Woodland Windows and Doors Blog

This is where we will post relevant articles, information, and how-to's related to all things windows and doors. Check back often for updates and new information!

Foggy Windows - Repair or Replace?

As soon as fall breaks toward winter and outside temperatures drop, some windows in your home may appear a bit cloudy. Depending on where the fog is occurring, the problem may be as simple as excess moisture developing due to the difference in indoor and outdoor temperature or it might be more serious because the window seal is failing.

Condensation on the Glass Surface

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Window Condensation in Winter

 

Why does condensation appears on my windows and what can be done?oldwindows condensation blog72

Condensation on your windows operates on the same principle as steamed up bathroom mirrors after taking a shower. The steam from the shower is too heavy to be carried away in the air, so it condenses onto the coldest surfaces in the room and you get a steamy mirror. Likewise, if the moisture in your home is too dense to remain in the air, it too will condense onto the coldest surfaces in your home, which are most likely your windows.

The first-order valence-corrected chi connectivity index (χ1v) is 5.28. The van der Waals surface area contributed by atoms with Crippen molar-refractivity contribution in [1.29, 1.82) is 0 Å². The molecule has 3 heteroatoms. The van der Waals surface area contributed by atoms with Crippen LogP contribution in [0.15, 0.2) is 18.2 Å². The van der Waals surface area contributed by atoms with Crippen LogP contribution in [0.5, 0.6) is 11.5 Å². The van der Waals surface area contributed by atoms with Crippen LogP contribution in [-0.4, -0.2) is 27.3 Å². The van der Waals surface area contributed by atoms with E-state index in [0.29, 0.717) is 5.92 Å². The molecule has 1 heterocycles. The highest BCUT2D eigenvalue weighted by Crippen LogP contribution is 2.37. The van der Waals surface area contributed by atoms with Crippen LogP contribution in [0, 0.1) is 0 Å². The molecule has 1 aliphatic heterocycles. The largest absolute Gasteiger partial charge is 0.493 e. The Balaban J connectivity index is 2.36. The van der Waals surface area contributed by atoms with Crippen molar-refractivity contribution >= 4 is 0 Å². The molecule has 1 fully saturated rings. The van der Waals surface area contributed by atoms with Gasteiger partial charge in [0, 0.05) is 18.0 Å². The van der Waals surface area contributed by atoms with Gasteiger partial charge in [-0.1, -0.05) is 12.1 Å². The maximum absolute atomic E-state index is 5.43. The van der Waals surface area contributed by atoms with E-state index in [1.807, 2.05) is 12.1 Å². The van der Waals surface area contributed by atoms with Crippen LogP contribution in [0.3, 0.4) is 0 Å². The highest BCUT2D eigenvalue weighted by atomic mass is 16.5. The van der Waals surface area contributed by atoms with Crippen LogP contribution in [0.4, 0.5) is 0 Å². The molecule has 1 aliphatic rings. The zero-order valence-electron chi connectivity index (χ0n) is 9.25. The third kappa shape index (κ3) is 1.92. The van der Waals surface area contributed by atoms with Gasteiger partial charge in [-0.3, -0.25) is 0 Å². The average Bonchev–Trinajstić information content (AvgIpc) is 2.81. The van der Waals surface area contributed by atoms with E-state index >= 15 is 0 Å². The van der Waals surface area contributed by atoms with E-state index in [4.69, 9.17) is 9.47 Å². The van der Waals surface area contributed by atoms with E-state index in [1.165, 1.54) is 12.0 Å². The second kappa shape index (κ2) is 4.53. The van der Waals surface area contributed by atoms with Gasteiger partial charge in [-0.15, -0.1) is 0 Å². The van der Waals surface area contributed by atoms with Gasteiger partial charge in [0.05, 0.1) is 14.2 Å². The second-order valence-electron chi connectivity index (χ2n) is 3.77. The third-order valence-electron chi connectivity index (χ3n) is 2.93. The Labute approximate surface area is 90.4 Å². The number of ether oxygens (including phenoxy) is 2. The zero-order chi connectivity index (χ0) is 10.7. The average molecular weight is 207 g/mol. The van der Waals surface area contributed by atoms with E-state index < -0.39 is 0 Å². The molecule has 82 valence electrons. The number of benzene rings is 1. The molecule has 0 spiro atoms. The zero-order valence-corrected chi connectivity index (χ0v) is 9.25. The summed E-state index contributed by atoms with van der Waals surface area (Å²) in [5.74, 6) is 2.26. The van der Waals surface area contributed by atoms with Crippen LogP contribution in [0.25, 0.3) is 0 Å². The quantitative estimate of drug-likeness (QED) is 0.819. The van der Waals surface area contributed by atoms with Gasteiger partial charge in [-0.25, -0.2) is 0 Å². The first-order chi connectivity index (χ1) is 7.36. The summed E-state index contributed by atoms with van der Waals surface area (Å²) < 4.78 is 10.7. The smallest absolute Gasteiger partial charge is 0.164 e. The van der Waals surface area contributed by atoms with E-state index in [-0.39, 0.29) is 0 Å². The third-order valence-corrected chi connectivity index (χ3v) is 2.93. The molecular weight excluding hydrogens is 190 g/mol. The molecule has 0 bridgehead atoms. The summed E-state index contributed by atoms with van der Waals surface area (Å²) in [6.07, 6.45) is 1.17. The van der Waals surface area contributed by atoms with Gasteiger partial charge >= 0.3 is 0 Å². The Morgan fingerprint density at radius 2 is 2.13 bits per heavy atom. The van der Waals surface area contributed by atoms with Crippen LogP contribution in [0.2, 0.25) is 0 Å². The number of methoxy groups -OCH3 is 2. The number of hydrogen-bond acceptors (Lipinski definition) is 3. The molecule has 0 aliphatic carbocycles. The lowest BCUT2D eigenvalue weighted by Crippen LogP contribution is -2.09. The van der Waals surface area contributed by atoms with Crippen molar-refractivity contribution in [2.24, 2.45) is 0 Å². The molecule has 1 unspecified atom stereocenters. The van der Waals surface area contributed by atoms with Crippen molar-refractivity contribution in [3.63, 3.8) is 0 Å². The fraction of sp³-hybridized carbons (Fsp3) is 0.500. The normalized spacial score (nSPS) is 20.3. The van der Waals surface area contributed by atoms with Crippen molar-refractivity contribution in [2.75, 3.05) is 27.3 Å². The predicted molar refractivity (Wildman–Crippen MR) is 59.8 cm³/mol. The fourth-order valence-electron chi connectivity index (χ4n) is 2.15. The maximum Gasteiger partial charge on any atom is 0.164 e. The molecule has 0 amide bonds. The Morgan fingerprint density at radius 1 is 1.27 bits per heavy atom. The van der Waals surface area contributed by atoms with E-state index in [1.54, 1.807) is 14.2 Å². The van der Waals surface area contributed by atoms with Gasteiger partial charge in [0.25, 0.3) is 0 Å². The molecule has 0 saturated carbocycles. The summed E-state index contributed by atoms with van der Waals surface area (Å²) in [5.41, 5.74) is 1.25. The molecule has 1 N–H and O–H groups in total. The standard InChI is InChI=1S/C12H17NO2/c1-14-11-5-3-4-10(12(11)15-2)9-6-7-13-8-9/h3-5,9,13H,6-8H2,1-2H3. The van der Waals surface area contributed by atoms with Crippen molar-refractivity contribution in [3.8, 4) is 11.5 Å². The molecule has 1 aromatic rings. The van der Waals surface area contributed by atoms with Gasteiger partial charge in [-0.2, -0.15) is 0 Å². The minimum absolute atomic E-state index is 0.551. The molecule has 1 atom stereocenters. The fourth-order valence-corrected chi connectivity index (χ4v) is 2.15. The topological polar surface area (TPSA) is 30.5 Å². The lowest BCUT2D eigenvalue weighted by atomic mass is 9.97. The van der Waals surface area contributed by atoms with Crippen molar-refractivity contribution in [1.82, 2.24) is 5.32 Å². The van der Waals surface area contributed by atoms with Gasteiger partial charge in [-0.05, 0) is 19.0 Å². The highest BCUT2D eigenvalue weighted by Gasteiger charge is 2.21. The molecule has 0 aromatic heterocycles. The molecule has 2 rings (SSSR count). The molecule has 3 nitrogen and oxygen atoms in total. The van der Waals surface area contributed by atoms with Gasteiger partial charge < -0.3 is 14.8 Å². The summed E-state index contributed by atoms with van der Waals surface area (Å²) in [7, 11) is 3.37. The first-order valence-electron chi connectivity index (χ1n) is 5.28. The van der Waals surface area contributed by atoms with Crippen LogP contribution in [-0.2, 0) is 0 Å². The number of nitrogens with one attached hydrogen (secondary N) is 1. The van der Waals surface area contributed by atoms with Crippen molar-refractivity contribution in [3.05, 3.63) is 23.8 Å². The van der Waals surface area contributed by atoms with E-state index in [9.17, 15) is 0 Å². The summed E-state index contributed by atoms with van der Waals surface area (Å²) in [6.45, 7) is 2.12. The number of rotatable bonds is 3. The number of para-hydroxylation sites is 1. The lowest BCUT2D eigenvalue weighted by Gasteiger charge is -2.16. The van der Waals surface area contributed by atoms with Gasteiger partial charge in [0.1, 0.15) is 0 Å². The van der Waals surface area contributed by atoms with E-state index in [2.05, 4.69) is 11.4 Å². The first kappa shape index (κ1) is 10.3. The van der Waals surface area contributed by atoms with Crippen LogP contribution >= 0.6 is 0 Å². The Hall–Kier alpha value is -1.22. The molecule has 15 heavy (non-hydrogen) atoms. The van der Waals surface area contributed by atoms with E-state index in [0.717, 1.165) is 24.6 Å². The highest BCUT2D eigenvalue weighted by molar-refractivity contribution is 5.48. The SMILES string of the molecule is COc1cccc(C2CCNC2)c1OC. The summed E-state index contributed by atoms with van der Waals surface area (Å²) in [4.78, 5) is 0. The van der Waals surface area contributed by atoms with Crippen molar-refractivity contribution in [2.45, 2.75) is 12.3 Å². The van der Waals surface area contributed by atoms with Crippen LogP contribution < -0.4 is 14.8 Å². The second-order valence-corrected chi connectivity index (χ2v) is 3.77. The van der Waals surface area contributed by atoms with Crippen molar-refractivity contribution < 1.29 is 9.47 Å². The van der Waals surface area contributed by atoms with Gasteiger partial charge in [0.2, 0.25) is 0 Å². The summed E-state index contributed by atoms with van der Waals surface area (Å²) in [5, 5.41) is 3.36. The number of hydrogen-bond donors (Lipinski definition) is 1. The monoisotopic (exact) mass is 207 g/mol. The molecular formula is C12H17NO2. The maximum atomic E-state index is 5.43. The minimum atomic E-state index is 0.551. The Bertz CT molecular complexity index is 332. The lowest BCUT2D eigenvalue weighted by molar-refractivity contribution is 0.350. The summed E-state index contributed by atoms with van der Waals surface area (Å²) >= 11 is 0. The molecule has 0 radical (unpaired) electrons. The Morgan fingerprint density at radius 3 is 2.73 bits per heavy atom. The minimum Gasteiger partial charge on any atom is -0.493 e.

In a nutshell, if you see condensation on your windows you most likely have too much humidity in your home and you’ll want to focus on reducing the sources of humidity. Typically, winter is more troublesome than summer when it comes to condensation because you home is closed up to keep the heat in. Warmer air holds more moisture than cold air, which is why condensation will appear on your window more often during the winter months.

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Foggy Windows? Condensation or A Broken Window Seal.

As soon as fall breaks toward winter and outside temperatures drop, some windows in your home may appear a bit cloudy. Depending on where the fog is occurring, the problem may be as simple as excess moisture developing due to the difference in indoor and outdoor temperature or it might be more serious because the window seal is failing.

WindowCondensation 1

 

Condensation on the Glass Surface

Condensation on glass surfaces happens, for example, on a hot humid day when moisture may accumulate on the exterior side of your windows. Likewise, on a very cold day, moisture can build up on the interior side of your windows. Condensation on your windows can be worse when the outside temperature is below the dew point of the indoor air. Water or frost appears when warm moist air comes in contact with colder dry air.

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